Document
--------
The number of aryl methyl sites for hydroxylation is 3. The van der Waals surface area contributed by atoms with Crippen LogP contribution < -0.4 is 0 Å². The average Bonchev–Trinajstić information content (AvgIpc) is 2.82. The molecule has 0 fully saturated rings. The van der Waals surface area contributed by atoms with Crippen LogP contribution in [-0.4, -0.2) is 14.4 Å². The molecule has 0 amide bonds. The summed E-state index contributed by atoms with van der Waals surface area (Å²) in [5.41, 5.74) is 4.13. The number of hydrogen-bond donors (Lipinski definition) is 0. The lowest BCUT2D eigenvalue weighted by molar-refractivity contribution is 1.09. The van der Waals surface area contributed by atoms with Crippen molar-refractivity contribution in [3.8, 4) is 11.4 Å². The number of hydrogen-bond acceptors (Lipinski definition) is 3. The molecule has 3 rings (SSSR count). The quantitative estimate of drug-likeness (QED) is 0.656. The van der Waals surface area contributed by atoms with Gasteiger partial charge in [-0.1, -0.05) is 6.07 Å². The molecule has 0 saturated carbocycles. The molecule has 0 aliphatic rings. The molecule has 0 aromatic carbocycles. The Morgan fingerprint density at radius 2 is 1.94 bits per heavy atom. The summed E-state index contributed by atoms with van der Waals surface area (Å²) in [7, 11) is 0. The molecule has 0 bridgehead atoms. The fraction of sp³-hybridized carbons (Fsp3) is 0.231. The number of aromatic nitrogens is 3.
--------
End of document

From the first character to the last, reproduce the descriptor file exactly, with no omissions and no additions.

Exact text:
The number of aryl methyl sites for hydroxylation is 3. The van der Waals surface area contributed by atoms with Crippen LogP contribution < -0.4 is 0 Å². The average Bonchev–Trinajstić information content (AvgIpc) is 2.82. The molecule has 0 fully saturated rings. The van der Waals surface area contributed by atoms with Crippen LogP contribution in [-0.4, -0.2) is 14.4 Å². The molecule has 0 amide bonds. The summed E-state index contributed by atoms with van der Waals surface area (Å²) in [5.41, 5.74) is 4.13. The number of hydrogen-bond donors (Lipinski definition) is 0. The lowest BCUT2D eigenvalue weighted by molar-refractivity contribution is 1.09. The van der Waals surface area contributed by atoms with Crippen molar-refractivity contribution in [3.8, 4) is 11.4 Å². The number of hydrogen-bond acceptors (Lipinski definition) is 3. The molecule has 3 rings (SSSR count). The quantitative estimate of drug-likeness (QED) is 0.656. The van der Waals surface area contributed by atoms with Gasteiger partial charge in [-0.1, -0.05) is 6.07 Å². The molecule has 0 saturated carbocycles. The molecule has 0 aliphatic rings. The molecule has 0 aromatic carbocycles. The Morgan fingerprint density at radius 2 is 1.94 bits per heavy atom. The summed E-state index contributed by atoms with van der Waals surface area (Å²) in [7, 11) is 0. The molecule has 0 bridgehead atoms. The fraction of sp³-hybridized carbons (Fsp3) is 0.231. The number of aromatic nitrogens is 3.